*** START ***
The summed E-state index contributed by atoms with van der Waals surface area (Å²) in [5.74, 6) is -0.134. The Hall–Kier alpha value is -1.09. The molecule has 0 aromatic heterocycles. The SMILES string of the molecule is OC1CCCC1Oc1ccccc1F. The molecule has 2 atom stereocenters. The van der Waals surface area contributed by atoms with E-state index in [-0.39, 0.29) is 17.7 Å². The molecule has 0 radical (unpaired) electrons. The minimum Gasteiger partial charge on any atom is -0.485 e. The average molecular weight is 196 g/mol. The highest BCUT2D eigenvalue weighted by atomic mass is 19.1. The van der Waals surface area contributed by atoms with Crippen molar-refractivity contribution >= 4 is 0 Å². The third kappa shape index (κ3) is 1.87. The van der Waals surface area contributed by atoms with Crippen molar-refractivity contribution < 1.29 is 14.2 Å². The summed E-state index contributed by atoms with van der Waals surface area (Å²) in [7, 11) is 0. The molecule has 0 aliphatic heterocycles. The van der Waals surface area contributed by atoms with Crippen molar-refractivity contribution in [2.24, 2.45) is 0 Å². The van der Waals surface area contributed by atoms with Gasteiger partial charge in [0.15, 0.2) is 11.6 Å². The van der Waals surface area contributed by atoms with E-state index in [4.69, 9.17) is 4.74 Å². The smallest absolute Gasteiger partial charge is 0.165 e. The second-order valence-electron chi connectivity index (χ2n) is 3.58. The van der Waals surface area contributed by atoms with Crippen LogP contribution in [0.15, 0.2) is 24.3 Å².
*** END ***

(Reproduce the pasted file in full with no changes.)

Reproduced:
The summed E-state index contributed by atoms with van der Waals surface area (Å²) in [5.74, 6) is -0.134. The Hall–Kier alpha value is -1.09. The molecule has 0 aromatic heterocycles. The SMILES string of the molecule is OC1CCCC1Oc1ccccc1F. The molecule has 2 atom stereocenters. The van der Waals surface area contributed by atoms with E-state index in [-0.39, 0.29) is 17.7 Å². The molecule has 0 radical (unpaired) electrons. The minimum Gasteiger partial charge on any atom is -0.485 e. The average molecular weight is 196 g/mol. The highest BCUT2D eigenvalue weighted by atomic mass is 19.1. The van der Waals surface area contributed by atoms with Crippen molar-refractivity contribution >= 4 is 0 Å². The third kappa shape index (κ3) is 1.87. The van der Waals surface area contributed by atoms with Crippen molar-refractivity contribution < 1.29 is 14.2 Å². The summed E-state index contributed by atoms with van der Waals surface area (Å²) in [7, 11) is 0. The molecule has 0 aliphatic heterocycles. The van der Waals surface area contributed by atoms with Crippen molar-refractivity contribution in [2.24, 2.45) is 0 Å². The van der Waals surface area contributed by atoms with Gasteiger partial charge in [0.15, 0.2) is 11.6 Å². The van der Waals surface area contributed by atoms with E-state index in [4.69, 9.17) is 4.74 Å². The smallest absolute Gasteiger partial charge is 0.165 e. The second-order valence-electron chi connectivity index (χ2n) is 3.58. The van der Waals surface area contributed by atoms with Crippen LogP contribution in [0.15, 0.2) is 24.3 Å².